Of course, there is the proposition that falling stock prices and the ensuing recession will force investors back into the Safehaven of U.S. Treasuries. Under normal circumstances this would be true. And maybe in the short-run it will happen again. However, since annual deficits are already approaching double digits, it seems ludicrous to expect that a dramatic drop in revenue and a further explosion in deficits will compel investors to load up on Treasuries. Indeed, the lesson gleaned from the 2012 European debt crisis is that insolvent nations do not enjoy lower borrowing costs simply because the economy falls apart.

Lastly, most contend that the stock of Fed assets (currently $4.4 trillion) will prevent yields from rising anywhere near 4%. Nevertheless, even when reducing the near $15 trillion of Publicly Traded debt by the amount of bonds held at the Fed, the debt to GDP ratio is still higher than the adjusted GDP ratio for 2007.  Of course, what is even more important is the flow of Fed asset sales. This is because the erstwhile investor front running of the Fed’s $85 billion per month asset purchase program will become front run sales ahead of the $50 billion per month dumping spree that will occur just eight months from now.  

Nominal GDP increased by 5.3% in Q3, and by 5.0% during Q4 of 2017. The Atlanta Fed now predicts that Q1 2018 will post real GDP of 3.2%. With inflation rising at 2.1% YOY, that pushes nominal GDP above 5% for the last three quarters.  And since the U.S. 10-year Note yield has historically moved in tandem with current-dollar GDP, it is a rational conclusion to expect the Benchmark yield to rise back to that nominal 5% level, as central banks remove their indiscriminate bond bids. Especially in light of the fact that those same bids will become indiscriminate offers come the end of this year on a net global basis.

So there really is only one hope for the bond (and stock) market bulls to keep the Benchmark rate from mean reverting; but it would prove to be only a temporary one at that. The new Fed Chair, Jerome Powell, may have to perform his best impression of Mario Draghi when he soon vows to do “whatever it takes” to keep long-term Treasury yields from rising. What Mr. Draghi essentially said back in July of 2012 was, ironically, that he would print as many euros as needed in order to save the euro. And by doing so, rescue the sovereign bond market and the economy. It was only a temporary salve in Europe and would be even less effective in the United States. This is because the inflationary impacts on the world’s reserve currency would be nothing short of devastating.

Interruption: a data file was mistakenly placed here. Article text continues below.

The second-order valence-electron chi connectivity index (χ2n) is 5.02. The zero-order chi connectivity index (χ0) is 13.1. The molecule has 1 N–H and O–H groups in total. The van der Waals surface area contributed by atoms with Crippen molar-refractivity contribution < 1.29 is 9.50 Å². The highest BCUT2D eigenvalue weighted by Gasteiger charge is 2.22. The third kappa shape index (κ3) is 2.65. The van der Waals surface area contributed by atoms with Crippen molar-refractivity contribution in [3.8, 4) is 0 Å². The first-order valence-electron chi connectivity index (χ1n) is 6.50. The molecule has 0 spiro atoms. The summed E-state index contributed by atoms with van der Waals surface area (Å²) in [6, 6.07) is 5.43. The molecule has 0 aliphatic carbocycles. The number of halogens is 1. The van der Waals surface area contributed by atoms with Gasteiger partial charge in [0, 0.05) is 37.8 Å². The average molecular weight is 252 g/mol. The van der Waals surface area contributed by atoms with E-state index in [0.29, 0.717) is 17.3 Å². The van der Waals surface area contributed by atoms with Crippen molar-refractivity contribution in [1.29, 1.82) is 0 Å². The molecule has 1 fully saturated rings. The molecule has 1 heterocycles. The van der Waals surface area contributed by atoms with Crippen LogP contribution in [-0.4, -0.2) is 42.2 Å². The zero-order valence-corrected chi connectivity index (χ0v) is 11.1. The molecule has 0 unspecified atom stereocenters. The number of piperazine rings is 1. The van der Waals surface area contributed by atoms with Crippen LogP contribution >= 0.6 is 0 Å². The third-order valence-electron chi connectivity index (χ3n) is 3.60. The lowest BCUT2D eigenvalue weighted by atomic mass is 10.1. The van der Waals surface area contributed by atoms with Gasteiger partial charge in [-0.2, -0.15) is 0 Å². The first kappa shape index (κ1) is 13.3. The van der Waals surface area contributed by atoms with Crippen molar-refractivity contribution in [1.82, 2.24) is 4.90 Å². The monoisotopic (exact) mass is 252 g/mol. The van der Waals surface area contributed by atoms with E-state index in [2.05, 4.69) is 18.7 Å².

When realistically viewing the sovereign bond market in the context of massive increases in debt, deficits and central bank asset sales, you have the recipe for a complete fixed income implosion. Therefore, you have the potential for Benchmark yields to soar way past the four percent level in the next few quarters…unless the printing presses get ramped up again worldwide. 

Those soaring sovereign bond yields in the U.S., and indeed across the globe, will fracture the Junk Bond and leveraged loan markets, which will send Collateralized Loan Obligations crashing. According to S&P Global Market Intelligence, volume for leveraged loans increased 53% in 2017, putting it on pace to surpass the 2007 record of $534 billion. At the same time the borrowing window will slam shut on the 10% of total corporations that must issue new debt just to pay off existing obligations because cash flow is less than interest expenses, this according to the Bank for International Settlements.

According to the CMG Group, if the yield on the 10-year Treasury were to rise from the low of 1.4% seen in 2016, back to the 4.4% level; the loss to investors would equal 24%. Losing nearly one quarter of investors’ value in a “risk free” Treasury—especially after 37 years of inculcation that prices always go up—will truly be shocking.

The recession resulting from the plunge in asset prices and mounting debt service costs will send those deficit and debt to GDP ratios soaring even higher than already projected. Hence, yields could rise unabated without the central bank’s attempt to once again cap interest rates.

Read More @ MarketOracle.com